How To Have Your Emotions Without Shooting Yourself In The Foot

Many of my clients struggle with the same dilemma.  They “feel deeply” and always have.  They’ve been told often that they are “too emotional” or “too sensitive” “too harsh” or “too much”.  But they have found that there is just no getting rid of these emotions and it feels inauthentic not to share them. Many of them have been shamed for their strong emotions and are no longer willing to shove them down.  But then what?  How do we have, honor and understand all of our emotions and maintain a healthy balance in relationship with others who aren’t always so interested in experiencing all of those emotions with us?  How can we be authentic with ourselves without burning every relationship bridge we have?

I wrote up this step-by-step for a client last week and thought it may be helpful to others as well.  Give it a whirl… it’s super handy during the holidays and always helpful in marriages and partnerships!


1.     Notice when your body is telling you something is wrong.  (Tight chest, blushed cheeks, rapid heart rate, fidgeting etc.)

2.     Immediately tell yourself to pause.  Either:

a.     Walk away or politely excuse yourself if it will go unnoticed OR

b.     Say, “Hey, I’m feeling a certain kind of way.  I’m going to take a minute to sit with what’s going on for me.”

3.     Take note of the feeling you’re having:  “I’m really angry”

4.     Then ask yourself if there is an underlying emotion you didn’t initially notice:

a.     Guilt

b.     Shame

c.      Violated

d.     Fear

e.     Jealousy

f.      Embarrassment

5.     Ask yourself, “Why is this important to me?”

6.     Ask yourself, “Is this best addressed now or later or never?”  “Will it help me or hurt me to deal with this now?” Typically it’s best to set a boundary in the moment and have a discussion about feelings after you’ve gotten past the rush of emotion.

7.     Decide what boundaries you need to set in the moment so that you are protected by your boundaries—not your rage.  Examples:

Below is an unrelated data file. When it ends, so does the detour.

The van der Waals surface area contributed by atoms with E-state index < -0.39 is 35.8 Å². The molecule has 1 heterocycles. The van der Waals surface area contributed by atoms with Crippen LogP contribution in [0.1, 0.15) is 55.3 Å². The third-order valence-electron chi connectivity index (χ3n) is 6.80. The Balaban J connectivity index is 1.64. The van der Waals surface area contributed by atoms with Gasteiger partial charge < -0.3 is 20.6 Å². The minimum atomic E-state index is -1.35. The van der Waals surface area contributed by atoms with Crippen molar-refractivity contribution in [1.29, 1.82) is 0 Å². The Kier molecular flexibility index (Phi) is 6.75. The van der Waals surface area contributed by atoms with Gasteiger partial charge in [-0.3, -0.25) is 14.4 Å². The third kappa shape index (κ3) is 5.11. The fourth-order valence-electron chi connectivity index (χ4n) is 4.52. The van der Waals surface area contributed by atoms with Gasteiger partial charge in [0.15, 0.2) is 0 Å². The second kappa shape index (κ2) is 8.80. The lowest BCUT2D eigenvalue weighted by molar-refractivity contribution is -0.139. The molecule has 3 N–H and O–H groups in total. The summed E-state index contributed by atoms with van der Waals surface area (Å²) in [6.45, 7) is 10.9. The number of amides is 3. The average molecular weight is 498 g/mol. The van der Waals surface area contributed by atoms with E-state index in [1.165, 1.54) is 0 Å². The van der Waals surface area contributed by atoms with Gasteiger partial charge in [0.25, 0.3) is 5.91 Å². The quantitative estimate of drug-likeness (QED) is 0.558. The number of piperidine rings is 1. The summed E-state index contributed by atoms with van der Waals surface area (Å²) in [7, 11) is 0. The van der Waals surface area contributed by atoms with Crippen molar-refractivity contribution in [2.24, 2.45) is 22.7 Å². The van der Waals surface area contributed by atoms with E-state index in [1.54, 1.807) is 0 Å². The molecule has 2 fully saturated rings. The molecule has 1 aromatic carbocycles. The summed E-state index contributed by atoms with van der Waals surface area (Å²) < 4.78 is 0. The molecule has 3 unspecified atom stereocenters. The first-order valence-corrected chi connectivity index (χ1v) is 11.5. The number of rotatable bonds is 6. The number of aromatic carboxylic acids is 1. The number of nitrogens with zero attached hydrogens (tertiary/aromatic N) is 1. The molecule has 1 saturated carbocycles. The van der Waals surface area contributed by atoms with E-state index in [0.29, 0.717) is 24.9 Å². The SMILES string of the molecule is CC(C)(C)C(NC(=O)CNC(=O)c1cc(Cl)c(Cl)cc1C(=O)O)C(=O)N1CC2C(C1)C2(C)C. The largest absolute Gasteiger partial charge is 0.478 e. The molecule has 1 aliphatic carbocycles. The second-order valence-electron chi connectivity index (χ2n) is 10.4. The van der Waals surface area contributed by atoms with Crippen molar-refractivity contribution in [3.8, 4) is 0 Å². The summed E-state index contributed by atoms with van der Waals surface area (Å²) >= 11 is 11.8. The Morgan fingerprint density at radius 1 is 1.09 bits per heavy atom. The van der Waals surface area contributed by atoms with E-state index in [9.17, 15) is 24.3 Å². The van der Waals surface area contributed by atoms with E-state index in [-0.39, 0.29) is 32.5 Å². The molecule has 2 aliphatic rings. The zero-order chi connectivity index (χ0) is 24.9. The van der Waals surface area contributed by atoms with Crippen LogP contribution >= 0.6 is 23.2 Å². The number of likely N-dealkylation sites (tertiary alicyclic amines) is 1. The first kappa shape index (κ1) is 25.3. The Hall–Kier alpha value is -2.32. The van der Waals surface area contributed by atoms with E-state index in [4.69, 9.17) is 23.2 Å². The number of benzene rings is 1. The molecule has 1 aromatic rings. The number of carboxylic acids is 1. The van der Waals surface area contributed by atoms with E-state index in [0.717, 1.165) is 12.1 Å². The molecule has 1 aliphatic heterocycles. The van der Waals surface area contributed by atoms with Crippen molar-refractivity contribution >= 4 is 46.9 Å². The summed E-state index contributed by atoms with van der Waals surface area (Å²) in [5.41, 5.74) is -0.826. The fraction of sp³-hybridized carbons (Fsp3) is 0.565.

a.     “Hey folks, I’m not feeling well.  I think I need to go home.”

b.     “Thanks for your opinion, I’ll think on that.”

c.      “I’d rather talk about something else.”

d.     “I’m not comfortable with the way you are touching me.”

8.     Once you are out of the situation, process through with words (language helps us metabolize an event) in your journal, with your therapist or with a trusted friend.  Give yourself permission for all of the feelings and then decide how you can best protect yourself from whatever was so upsetting.  Sometimes there are better ways to move forward than sharing our emotions with those who’ve hurt us.  For example:

a.     Reducing time spent with that person

b.     Reducing emotional vulnerability with that person

c.      Setting boundaries around behavior vs. expressing our vulnerable emotions.


How Do I Know If I Should Share My Emotions?

1.     Is the relationship important to you?

a.     If so, it’s important to really get it right, but likely worth it to express your feelings.

b.     If not, it is only worth it to share emotions with that person if it will help create boundaries to keep you safe.

2.     Is the person likely to receive it openly if you share it without blame or judgment?

a.     If so, and you care about the relationship, you should share your emotions in a non-judgmental way.  Prepare and practice what you are going to say.

b.     If not, you must weigh the therapeutic benefit of telling them against the likely emotional and possibly logistical consequences that will arise.

3.     Is it likely to help you set a boundary, increase connection or feel some type of therapeutic relief to say so?

a.     If so, share your emotions but be ready for all potential responses.

b.     If not you may choose to let it go.  The value in communicating your emotions isn’t really present and so it will likely lead to more harm than good.  Stick to talking about it with your therapist or friends.